Following graduation, Jean Ripton Peterson ’49 went to work at the Buffalo law firm of Stanley Falk, who had become a mentor to her during summer internships. Following the birth of Peterson’s first of eight children, Falk, who was on the New York State Board of Law Examiners, hired her as an assistant law examiner to write exam questions and grade exams, a job that could be done from home. Peterson worked at this job from 1951 to 1981, when her youngest child was in middle school. From 1977 until 1984 Peterson also served as the chief attorney for the Erie County Court, and from 1984 to 1988, she was the attorney for the Town of Hamburg. She also served as counsel for the New York State Industrial Development Agency, in Hamburg, from 1984 until 2001, when she finally retired from the practice of law.
In a landmark election in 2016, Tsai Ing-wen, LL.M. ’80, was elected president of Taiwan—the first woman to hold the island nation’s highest office. In January 2020, Tsai was reelected in a landslide victory that was widely interpreted as a protest against China’s attempts to exert control over the island.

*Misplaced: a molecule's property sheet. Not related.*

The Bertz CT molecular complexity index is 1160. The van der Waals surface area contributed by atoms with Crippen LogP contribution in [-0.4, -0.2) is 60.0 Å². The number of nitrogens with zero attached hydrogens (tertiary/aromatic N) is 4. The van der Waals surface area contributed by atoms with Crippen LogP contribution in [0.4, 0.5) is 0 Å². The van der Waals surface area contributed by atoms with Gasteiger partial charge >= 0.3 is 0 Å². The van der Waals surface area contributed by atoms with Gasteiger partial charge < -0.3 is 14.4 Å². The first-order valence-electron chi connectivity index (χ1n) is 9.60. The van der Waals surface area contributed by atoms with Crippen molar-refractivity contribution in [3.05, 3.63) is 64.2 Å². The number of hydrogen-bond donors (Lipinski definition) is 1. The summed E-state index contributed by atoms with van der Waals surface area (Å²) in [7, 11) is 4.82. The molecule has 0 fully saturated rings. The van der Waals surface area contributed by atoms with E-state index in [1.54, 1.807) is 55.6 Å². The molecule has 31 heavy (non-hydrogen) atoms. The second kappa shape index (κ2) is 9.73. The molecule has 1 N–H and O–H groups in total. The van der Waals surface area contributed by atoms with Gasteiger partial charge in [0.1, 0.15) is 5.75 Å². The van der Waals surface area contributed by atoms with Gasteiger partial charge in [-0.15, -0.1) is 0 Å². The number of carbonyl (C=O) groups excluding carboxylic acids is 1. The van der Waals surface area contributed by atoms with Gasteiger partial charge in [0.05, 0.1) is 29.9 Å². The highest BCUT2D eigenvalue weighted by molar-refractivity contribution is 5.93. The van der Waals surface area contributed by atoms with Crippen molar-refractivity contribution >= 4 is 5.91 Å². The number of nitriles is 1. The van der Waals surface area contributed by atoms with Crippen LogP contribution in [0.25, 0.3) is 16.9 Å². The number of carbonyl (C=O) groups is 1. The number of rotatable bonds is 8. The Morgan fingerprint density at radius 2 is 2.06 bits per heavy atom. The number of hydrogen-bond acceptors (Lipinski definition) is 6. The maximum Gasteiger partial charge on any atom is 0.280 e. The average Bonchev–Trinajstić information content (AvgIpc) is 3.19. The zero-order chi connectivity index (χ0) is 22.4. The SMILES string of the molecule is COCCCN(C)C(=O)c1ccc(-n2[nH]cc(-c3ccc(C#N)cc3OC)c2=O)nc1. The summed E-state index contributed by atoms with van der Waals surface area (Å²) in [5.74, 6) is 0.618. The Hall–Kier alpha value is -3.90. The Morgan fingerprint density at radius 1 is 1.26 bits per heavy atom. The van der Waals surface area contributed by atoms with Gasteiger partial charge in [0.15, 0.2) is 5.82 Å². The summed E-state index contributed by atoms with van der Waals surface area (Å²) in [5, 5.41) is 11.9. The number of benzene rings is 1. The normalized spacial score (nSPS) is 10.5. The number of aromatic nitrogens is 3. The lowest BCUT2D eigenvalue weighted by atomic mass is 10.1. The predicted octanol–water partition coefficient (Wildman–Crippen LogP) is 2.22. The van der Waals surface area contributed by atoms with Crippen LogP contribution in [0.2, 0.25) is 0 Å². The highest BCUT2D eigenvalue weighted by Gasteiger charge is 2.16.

After receiving her law degree from National Taiwan University, Tsai earned her Master of Laws degree at Cornell Law School. While the LL.M. program is one year, Tsai stayed at Cornell for two years, before earning a doctorate in law from the London School of Economics.
Tsai was one of the prime negotiators for Taiwan’s membership in the World Trade Organization in the 1990s, and she once served as national security adviser to President Lee Teng-hui, Ph.D. ’68, the first Cornell alumnus elected Taiwan’s president, who served from 1988 to 2000.
Upon Tsai’s reelection, Dean Peñalver noted that “the Law School cannot realistically claim any credit for President Tsai’s tremendous success leading Taiwan for the past four years. That said, Tsai Ing-wen stands out among an illustrious list of Cornell Law School alumni who have gone on to distinguished careers in public service.”
In November 2018, Sharice Davids ’10 made history when she became one of the first two Native American women elected to Congress and the first openly gay representative from Kansas. A Democrat and member of the Ho-Chunk Nation, Davids defeated four-term incumbent Republican U.S. representative Kevin Yoder in Kansas’s 3rd district, which includes the Kansas City area.
At a ceremony on March 30, 2019, in New York City, Davids received the Steven W. Siegel ’68 Award from Cornell’s LGBT Alumni Association, CUGALA. The annual award recognizes an individual who has made a significant impact in the LGBTQ+ community.